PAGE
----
While senior leaders play key roles in the success and improvement of an organisation, these employees also carry a considerable amount of risk. Directors and officers can be major liabilities. Misconduct or negligence that may be committed by these leaders can result in subordinates taking legal action, government-issued penalties and irreparable damage to an organisation’s finances or reputation.
In order to protect themselves from the risks and liabilities associated with their leaders, employers should take the time to understand current trends related to directors’ and officers’ (D&O) insurance and claims.
Looking Ahead in 2021
There are many different risks and liabilities that may lead to D&O claims being filed. Certain potential sources of legal action have become more prevalent in recent years for a variety of reasons. Employers should consider the following potential issues and assess how their organisation can minimise the chance of a problem arising:
- Insolvency—These claims have traditionally been one of the largest sources of losses. Insolvency often results in claims being filed while plaintiffs attempt to recoup losses from directors. With many experts predicting that the UK economy will struggle in 2021, insolvency may become a more frequent issue. With that in mind, it is likely that this type of claim will also become even more common.
- Cyber-crime—Data breaches and cyber-incidents can lead to severe losses for an organisation, but the fallout can result in even further damage. Following a cyber-incident, directors and officers may be blamed for not ensuring that proper cyber-security measures were taken. These leaders may then be targeted by those seeking compensation. With remote work expected to be a permanent element of many workplaces, and the rising importance of technology across many sectors, cyber-incidents and the resulting claims are serious threats that must be accounted for. Organisations should prioritise cyber-security precautions, such as backing up important information, monitoring internal networks and regularly training employees on how to recognise phishing and social engineering tactics.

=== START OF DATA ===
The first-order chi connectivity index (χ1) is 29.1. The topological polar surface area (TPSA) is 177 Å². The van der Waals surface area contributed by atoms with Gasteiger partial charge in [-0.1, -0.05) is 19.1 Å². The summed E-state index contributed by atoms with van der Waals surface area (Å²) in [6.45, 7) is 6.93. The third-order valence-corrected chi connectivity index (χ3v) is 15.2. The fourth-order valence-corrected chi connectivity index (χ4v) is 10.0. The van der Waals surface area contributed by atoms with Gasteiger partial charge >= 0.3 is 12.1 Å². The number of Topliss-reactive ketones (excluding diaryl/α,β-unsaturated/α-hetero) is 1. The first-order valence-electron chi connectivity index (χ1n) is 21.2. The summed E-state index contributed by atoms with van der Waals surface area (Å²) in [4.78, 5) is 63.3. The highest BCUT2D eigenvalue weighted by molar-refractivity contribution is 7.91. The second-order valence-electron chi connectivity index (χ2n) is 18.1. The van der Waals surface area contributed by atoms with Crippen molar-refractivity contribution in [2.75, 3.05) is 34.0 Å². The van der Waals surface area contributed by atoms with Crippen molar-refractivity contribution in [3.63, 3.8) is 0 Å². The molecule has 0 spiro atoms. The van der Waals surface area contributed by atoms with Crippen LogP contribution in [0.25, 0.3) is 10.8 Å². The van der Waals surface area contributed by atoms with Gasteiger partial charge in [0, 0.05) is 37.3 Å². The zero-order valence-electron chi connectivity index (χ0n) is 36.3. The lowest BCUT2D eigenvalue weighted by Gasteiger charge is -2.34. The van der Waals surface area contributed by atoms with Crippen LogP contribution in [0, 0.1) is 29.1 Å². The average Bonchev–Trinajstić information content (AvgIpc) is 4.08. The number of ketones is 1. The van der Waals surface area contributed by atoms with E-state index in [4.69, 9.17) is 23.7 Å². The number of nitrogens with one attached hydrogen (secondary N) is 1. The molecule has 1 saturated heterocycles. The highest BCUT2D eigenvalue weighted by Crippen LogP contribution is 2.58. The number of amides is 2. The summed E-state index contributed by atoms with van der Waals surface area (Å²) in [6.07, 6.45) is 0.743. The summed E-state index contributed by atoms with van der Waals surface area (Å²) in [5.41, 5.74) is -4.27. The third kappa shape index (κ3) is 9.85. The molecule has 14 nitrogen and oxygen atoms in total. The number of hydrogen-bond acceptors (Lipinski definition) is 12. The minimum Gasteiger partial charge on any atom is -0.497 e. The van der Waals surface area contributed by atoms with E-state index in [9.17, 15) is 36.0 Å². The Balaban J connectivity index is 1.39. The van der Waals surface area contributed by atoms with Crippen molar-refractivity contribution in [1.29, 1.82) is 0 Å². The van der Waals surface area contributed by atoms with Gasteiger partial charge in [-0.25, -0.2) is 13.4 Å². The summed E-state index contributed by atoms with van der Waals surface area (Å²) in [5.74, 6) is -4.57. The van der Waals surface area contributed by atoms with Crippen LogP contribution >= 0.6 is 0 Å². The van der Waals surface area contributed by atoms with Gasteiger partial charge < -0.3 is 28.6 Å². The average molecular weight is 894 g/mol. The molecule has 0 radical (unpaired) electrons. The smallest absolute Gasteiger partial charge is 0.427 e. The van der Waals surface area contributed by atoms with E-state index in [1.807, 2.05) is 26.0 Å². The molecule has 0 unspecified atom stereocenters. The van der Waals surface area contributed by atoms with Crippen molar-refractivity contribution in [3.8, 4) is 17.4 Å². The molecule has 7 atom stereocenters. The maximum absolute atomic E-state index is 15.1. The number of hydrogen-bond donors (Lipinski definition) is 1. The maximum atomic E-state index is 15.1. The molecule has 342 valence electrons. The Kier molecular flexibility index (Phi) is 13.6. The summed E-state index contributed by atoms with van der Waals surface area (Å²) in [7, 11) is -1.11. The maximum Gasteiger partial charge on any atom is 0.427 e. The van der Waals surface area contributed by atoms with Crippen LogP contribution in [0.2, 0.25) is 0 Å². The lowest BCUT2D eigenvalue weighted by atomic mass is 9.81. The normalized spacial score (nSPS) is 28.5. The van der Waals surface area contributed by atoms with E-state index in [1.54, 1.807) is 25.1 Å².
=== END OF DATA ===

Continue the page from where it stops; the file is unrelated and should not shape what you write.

- Workplace misconduct—Bullying, harassment and misconduct are hardly new issues when it comes to liabilities for employers to address. However, claims related to these issues are expected to become even more of a liability for employers in the future. Younger workers tend to take workplace misconduct more seriously than their older colleagues and are less willing to tolerate bullying or harassment. If a worker becomes a victim of unacceptable workplace behaviour—whether the source be a superior or a colleague—directors and officers may face prosecution for failing to provide employees with a safe work environment.
- Environmental issues—Societal concern regarding climate change has increased in recent years. As such, directors and officers are being held to a higher standard when it comes to making decisions that are conscious of the environment. Organisations and their leaders may be at risk of facing a claim if they are suspected of contributing to global warming or causing an environmental incident. Leadership must be sure that their organisation is in compliance with any climate-related regulations or requirements.
- Lack of diversity—Many organisations have already been targeted with legal action alleging that leadership has not done enough to encourage and increase diversity in the workplace. Activists against systemic racism have become more vocal in recent years as they demand equal opportunities for people of all races, genders, religions and orientations. Furthermore, UK employers with over 250 employees are now required to report gender pay gap information. This creates another potential liability for organisations if they do not actively attempt to address disparities. With all of this in mind, it is clear that it will continue to be important for employers and their leaders to prioritise equality, diversity and inclusivity in the future.
As 2021 gets under way, organisations of all types and sizes are facing uncertain times in an unpredictable economy. Even minor legal claims may affect an employer’s ability to make ends meet. As such, it is of the utmost importance that directors and officers are held to a high standard, and that organisations assess and minimise any related risks.
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Contains public sector information published by GOV.UK and licensed under the Open Government Licence v3.0. The content of this publication is of general interest and is not intended to apply to specific circumstances or jurisdiction. It does not purport to be a comprehensive analysis of all matters relevant to its subject matter. The content should not, therefore, be regarded as constituting legal advice and not be relied upon as such. In relation to any particular problem which they may have, readers are advised to seek specific advice from their own legal counsel. Further, the law may have changed since first publication and the reader is cautioned accordingly. © 2021 Zywave, Inc. All rights reserved.